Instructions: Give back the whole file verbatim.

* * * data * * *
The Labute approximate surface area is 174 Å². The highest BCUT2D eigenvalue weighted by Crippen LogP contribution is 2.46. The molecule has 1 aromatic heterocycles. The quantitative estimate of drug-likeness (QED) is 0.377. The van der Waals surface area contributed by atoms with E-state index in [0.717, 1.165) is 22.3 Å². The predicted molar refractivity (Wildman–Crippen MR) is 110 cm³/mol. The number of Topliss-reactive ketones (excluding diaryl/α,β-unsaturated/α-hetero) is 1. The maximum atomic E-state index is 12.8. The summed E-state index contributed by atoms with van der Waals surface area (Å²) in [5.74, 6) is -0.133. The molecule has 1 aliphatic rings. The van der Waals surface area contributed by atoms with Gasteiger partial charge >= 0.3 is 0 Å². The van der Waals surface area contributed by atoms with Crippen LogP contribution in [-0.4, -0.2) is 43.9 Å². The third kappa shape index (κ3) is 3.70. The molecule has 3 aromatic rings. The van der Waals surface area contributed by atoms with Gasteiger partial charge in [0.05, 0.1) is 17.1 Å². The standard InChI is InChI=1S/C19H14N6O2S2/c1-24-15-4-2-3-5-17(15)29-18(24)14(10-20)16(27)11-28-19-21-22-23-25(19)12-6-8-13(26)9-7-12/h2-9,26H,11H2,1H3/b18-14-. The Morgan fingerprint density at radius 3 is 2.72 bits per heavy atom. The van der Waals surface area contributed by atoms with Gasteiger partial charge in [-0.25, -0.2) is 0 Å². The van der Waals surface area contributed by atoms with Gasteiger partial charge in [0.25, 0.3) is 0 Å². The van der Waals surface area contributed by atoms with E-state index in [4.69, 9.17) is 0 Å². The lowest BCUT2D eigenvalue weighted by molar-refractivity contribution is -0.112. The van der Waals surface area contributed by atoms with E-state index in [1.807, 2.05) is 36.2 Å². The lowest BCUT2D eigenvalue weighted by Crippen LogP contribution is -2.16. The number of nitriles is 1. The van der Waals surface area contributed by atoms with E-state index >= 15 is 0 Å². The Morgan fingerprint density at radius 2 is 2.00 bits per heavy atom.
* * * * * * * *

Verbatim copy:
The Labute approximate surface area is 174 Å². The highest BCUT2D eigenvalue weighted by Crippen LogP contribution is 2.46. The molecule has 1 aromatic heterocycles. The quantitative estimate of drug-likeness (QED) is 0.377. The van der Waals surface area contributed by atoms with E-state index in [0.717, 1.165) is 22.3 Å². The predicted molar refractivity (Wildman–Crippen MR) is 110 cm³/mol. The number of Topliss-reactive ketones (excluding diaryl/α,β-unsaturated/α-hetero) is 1. The maximum atomic E-state index is 12.8. The summed E-state index contributed by atoms with van der Waals surface area (Å²) in [5.74, 6) is -0.133. The molecule has 1 aliphatic rings. The van der Waals surface area contributed by atoms with Gasteiger partial charge >= 0.3 is 0 Å². The van der Waals surface area contributed by atoms with Crippen LogP contribution in [-0.4, -0.2) is 43.9 Å². The third kappa shape index (κ3) is 3.70. The molecule has 3 aromatic rings. The van der Waals surface area contributed by atoms with Gasteiger partial charge in [0.05, 0.1) is 17.1 Å². The standard InChI is InChI=1S/C19H14N6O2S2/c1-24-15-4-2-3-5-17(15)29-18(24)14(10-20)16(27)11-28-19-21-22-23-25(19)12-6-8-13(26)9-7-12/h2-9,26H,11H2,1H3/b18-14-. The Morgan fingerprint density at radius 3 is 2.72 bits per heavy atom. The van der Waals surface area contributed by atoms with Gasteiger partial charge in [-0.25, -0.2) is 0 Å². The van der Waals surface area contributed by atoms with Gasteiger partial charge in [0.25, 0.3) is 0 Å². The van der Waals surface area contributed by atoms with E-state index in [4.69, 9.17) is 0 Å². The lowest BCUT2D eigenvalue weighted by molar-refractivity contribution is -0.112. The van der Waals surface area contributed by atoms with E-state index in [1.807, 2.05) is 36.2 Å². The lowest BCUT2D eigenvalue weighted by Crippen LogP contribution is -2.16. The number of nitriles is 1. The van der Waals surface area contributed by atoms with E-state index >= 15 is 0 Å². The Morgan fingerprint density at radius 2 is 2.00 bits per heavy atom.